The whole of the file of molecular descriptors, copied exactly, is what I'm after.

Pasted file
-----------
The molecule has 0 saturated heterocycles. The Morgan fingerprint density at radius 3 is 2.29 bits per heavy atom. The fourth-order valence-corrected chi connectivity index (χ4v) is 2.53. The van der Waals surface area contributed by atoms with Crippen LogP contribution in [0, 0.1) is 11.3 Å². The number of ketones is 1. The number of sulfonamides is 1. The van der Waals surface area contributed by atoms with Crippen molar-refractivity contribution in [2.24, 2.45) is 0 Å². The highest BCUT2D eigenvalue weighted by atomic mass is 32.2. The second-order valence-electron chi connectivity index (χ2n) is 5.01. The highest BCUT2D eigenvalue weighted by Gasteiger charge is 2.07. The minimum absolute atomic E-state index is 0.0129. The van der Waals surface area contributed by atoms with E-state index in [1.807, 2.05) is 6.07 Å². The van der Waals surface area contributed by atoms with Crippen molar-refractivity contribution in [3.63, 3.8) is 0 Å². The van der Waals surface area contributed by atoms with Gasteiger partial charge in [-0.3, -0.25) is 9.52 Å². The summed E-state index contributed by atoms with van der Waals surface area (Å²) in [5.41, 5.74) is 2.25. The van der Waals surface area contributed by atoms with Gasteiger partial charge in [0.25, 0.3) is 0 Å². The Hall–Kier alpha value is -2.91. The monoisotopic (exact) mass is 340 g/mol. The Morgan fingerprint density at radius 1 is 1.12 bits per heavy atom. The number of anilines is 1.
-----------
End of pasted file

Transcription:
The molecule has 0 saturated heterocycles. The Morgan fingerprint density at radius 3 is 2.29 bits per heavy atom. The fourth-order valence-corrected chi connectivity index (χ4v) is 2.53. The van der Waals surface area contributed by atoms with Crippen LogP contribution in [0, 0.1) is 11.3 Å². The number of ketones is 1. The number of sulfonamides is 1. The van der Waals surface area contributed by atoms with Crippen molar-refractivity contribution in [2.24, 2.45) is 0 Å². The highest BCUT2D eigenvalue weighted by atomic mass is 32.2. The second-order valence-electron chi connectivity index (χ2n) is 5.01. The highest BCUT2D eigenvalue weighted by Gasteiger charge is 2.07. The minimum absolute atomic E-state index is 0.0129. The van der Waals surface area contributed by atoms with E-state index in [1.807, 2.05) is 6.07 Å². The van der Waals surface area contributed by atoms with Crippen molar-refractivity contribution in [3.63, 3.8) is 0 Å². The van der Waals surface area contributed by atoms with Gasteiger partial charge in [-0.3, -0.25) is 9.52 Å². The summed E-state index contributed by atoms with van der Waals surface area (Å²) in [5.41, 5.74) is 2.25. The van der Waals surface area contributed by atoms with Gasteiger partial charge in [0.25, 0.3) is 0 Å². The Hall–Kier alpha value is -2.91. The monoisotopic (exact) mass is 340 g/mol. The Morgan fingerprint density at radius 1 is 1.12 bits per heavy atom. The number of anilines is 1.